As part of their 2019 Annual US PE Breakdown report, Pitchbook interviewed Terry Oblander, our Chief Growth Officer, on how to maintain profit growth in uncertain markets.
As you prioritize pre-transaction improvement initiatives, remember Warren Buffet’s statement:
“The single most important decision in evaluating a business is pricing power.”
This is when you need to demonstrate pricing power and a track record of EBITDA improvement, and to showcase future growth opportunities to maximize exit value.
As competition for prime targets continues, execution prior to and post-close is as critical as ever. PitchBook and INSIGHT2PROFIT’s latest publication explores the key strategies private equity dealmakers are using to differentiate their approaches for swifter execution and greater certainty in results.
The US dealmaking landscape and private equity deal makers have rarely been as competitive as they are now. Price tags are near or at record highs and yet the dealmaking cycle continues apace. Ensuring your deal is worth it remains more critical than ever before. In a recent interview with PitchBook, we review strategies to ensure revenue and EBITDA growth in the costly current environment.
With fierce competition for prime assets and a flurry of Middle Market PE deals that put 2018 on pace for a record year1, both buyers and sellers are looking for any advantage. While the typical due diligence playbook includes financial, IT, employee, customer and market assessments, it ignores pricing analyses. Yet pricing diligence provides a unique advantage as it analyzes the strongest profit and value creation lever in any business…the power of pricing.
Striking the right balance between effective pricing strategies and company performance is often an issue because there are so many factors involved. With price being the most important lever impacting your bottom line, one major pricing mistake could risk your company’s profit potential.
When there’s a pricing problem at your company, you know it. Still, you struggle to pinpoint what, exactly, the problem is—and how to fix it.
One critical step towards gaining visibility into your pricing issues is something we like to call “price-down reporting.” In this article, we’ll talk about what that term means, and how to use it to your advantage.
This post was originally published on PricingBrew.
It may seem counter-intuitive to bring in an outside pricing partner when you already possess expertise in-house. However, with benefits ranging from access to leading pricing technology to insights into cross-industry best practices, the right pricing partner can help even experts magnify the impact they are able to make.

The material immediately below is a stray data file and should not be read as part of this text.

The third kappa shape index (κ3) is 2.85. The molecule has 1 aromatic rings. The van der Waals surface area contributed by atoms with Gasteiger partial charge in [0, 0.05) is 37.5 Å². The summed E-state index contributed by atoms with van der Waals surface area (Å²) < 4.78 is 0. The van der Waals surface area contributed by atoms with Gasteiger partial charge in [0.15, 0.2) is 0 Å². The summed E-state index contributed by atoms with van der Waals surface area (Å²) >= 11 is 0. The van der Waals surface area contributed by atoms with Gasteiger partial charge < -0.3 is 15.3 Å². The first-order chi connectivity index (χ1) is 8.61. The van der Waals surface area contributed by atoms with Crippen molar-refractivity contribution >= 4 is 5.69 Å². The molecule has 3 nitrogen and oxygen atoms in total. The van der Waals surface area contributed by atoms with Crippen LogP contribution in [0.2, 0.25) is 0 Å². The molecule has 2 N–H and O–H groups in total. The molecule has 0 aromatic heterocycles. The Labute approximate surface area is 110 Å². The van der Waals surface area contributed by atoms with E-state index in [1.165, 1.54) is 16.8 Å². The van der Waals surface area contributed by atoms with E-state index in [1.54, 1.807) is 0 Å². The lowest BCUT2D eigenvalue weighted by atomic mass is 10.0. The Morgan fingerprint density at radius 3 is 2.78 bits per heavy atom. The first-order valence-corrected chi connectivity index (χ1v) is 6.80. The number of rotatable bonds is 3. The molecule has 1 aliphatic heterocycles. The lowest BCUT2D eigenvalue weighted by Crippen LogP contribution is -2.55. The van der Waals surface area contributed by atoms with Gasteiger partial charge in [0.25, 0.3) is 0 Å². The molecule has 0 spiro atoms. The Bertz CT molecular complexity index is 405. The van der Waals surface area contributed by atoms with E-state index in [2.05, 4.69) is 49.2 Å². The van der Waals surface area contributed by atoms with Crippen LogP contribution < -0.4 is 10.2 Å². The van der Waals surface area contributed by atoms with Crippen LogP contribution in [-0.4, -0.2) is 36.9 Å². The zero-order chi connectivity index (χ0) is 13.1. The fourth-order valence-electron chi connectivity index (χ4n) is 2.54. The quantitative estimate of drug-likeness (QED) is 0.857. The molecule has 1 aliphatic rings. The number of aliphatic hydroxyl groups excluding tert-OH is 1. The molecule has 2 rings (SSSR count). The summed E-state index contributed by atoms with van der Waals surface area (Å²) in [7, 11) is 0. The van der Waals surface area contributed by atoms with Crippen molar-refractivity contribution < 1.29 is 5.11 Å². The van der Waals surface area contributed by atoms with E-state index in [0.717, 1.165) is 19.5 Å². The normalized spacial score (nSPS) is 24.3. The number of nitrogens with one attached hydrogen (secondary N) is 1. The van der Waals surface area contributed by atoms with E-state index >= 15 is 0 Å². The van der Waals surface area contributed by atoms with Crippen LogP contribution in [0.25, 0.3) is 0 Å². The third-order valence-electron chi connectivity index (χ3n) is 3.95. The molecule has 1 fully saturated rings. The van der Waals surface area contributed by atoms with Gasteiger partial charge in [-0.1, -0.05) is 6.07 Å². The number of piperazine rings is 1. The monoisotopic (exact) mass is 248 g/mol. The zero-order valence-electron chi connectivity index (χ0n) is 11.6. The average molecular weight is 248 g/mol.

Strategic mergers and acquisitions can drive impressive growth. All too often, though, growing pains can get in the way of reaping the full benefits of the synergistic new organization. Poor data clarity is a common challenge, as two organizations struggle to blend their various ERP and other business intelligence systems into a unified structure.
From a pricing perspective, this lack of visibility raises serious concerns. A pricing manager’s overarching goal is to understand the new product mix in order to keep growing the already-strong business while improving weaker accounts. However, when data is stuck in siloes, it becomes difficult to identify all of the opportunities for economies of scale the merger or acquisition was intended to produce.
Fortunately, there are steps you can take to quickly consolidate your data into a single, cohesive view. These actionable insights will in turn empower you to drive strategic pricing improvements and move more customers to more profitable product lines, across the new organization for better price visibility.
When a company initiates a price increase, it’s common to fear pushback from the sales team. That pushback, however, can be overcome when you consider that pricing and commercial teams share a common goal: profitability. Most sales strategies are designed to drive more revenue and margin. Raising prices is, in fact, a driver for both outcomes.
When price changes are executed well, sales reps can actually make more money with less effort. The initial pushback from sales, however, can derail your best efforts. Here, we review three challenges associated with getting sales teams fired up about pricing and strategies to overcome them.